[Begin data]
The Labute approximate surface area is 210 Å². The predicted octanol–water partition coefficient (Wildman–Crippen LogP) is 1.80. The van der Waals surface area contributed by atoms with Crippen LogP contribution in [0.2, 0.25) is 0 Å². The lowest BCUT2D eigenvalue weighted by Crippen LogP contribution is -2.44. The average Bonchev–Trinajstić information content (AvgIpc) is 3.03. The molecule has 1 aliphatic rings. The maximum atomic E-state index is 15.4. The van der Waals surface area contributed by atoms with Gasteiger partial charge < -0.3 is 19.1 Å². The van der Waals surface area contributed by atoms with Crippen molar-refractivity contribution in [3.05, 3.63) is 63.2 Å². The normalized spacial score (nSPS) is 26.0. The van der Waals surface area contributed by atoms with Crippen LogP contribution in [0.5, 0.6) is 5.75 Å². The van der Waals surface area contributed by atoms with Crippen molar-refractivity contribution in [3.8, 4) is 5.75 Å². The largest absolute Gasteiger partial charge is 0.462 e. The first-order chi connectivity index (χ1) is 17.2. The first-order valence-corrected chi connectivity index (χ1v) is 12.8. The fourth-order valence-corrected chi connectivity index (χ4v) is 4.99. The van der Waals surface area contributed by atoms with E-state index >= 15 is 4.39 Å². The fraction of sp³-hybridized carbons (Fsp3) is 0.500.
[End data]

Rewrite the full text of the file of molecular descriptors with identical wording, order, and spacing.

The Labute approximate surface area is 210 Å². The predicted octanol–water partition coefficient (Wildman–Crippen LogP) is 1.80. The van der Waals surface area contributed by atoms with Crippen LogP contribution in [0.2, 0.25) is 0 Å². The lowest BCUT2D eigenvalue weighted by Crippen LogP contribution is -2.44. The average Bonchev–Trinajstić information content (AvgIpc) is 3.03. The molecule has 1 aliphatic rings. The maximum atomic E-state index is 15.4. The van der Waals surface area contributed by atoms with Gasteiger partial charge < -0.3 is 19.1 Å². The van der Waals surface area contributed by atoms with Crippen molar-refractivity contribution in [3.05, 3.63) is 63.2 Å². The normalized spacial score (nSPS) is 26.0. The van der Waals surface area contributed by atoms with Crippen LogP contribution in [0.5, 0.6) is 5.75 Å². The van der Waals surface area contributed by atoms with Crippen molar-refractivity contribution in [3.8, 4) is 5.75 Å². The largest absolute Gasteiger partial charge is 0.462 e. The first-order chi connectivity index (χ1) is 17.2. The first-order valence-corrected chi connectivity index (χ1v) is 12.8. The fourth-order valence-corrected chi connectivity index (χ4v) is 4.99. The van der Waals surface area contributed by atoms with E-state index >= 15 is 4.39 Å². The fraction of sp³-hybridized carbons (Fsp3) is 0.500.